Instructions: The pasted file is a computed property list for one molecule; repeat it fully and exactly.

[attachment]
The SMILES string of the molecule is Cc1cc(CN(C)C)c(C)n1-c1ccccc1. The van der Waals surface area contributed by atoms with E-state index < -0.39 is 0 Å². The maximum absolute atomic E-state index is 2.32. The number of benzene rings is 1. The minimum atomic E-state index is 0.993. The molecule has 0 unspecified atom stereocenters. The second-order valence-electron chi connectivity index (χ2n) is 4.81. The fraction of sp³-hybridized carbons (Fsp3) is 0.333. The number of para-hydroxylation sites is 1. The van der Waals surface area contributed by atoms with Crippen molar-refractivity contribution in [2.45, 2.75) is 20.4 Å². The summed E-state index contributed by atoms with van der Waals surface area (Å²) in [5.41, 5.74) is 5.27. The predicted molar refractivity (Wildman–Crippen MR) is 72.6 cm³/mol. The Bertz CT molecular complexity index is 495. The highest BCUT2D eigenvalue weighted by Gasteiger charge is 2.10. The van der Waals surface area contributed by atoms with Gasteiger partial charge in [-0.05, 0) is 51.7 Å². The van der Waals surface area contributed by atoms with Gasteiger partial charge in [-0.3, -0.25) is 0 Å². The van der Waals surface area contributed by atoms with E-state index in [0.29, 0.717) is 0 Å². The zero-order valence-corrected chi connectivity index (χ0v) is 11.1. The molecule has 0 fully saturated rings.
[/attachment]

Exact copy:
The SMILES string of the molecule is Cc1cc(CN(C)C)c(C)n1-c1ccccc1. The van der Waals surface area contributed by atoms with E-state index < -0.39 is 0 Å². The maximum absolute atomic E-state index is 2.32. The number of benzene rings is 1. The minimum atomic E-state index is 0.993. The molecule has 0 unspecified atom stereocenters. The second-order valence-electron chi connectivity index (χ2n) is 4.81. The fraction of sp³-hybridized carbons (Fsp3) is 0.333. The number of para-hydroxylation sites is 1. The van der Waals surface area contributed by atoms with Crippen molar-refractivity contribution in [2.45, 2.75) is 20.4 Å². The summed E-state index contributed by atoms with van der Waals surface area (Å²) in [5.41, 5.74) is 5.27. The predicted molar refractivity (Wildman–Crippen MR) is 72.6 cm³/mol. The Bertz CT molecular complexity index is 495. The highest BCUT2D eigenvalue weighted by Gasteiger charge is 2.10. The van der Waals surface area contributed by atoms with Gasteiger partial charge in [-0.05, 0) is 51.7 Å². The van der Waals surface area contributed by atoms with Gasteiger partial charge in [-0.3, -0.25) is 0 Å². The van der Waals surface area contributed by atoms with E-state index in [0.29, 0.717) is 0 Å². The zero-order valence-corrected chi connectivity index (χ0v) is 11.1. The molecule has 0 fully saturated rings.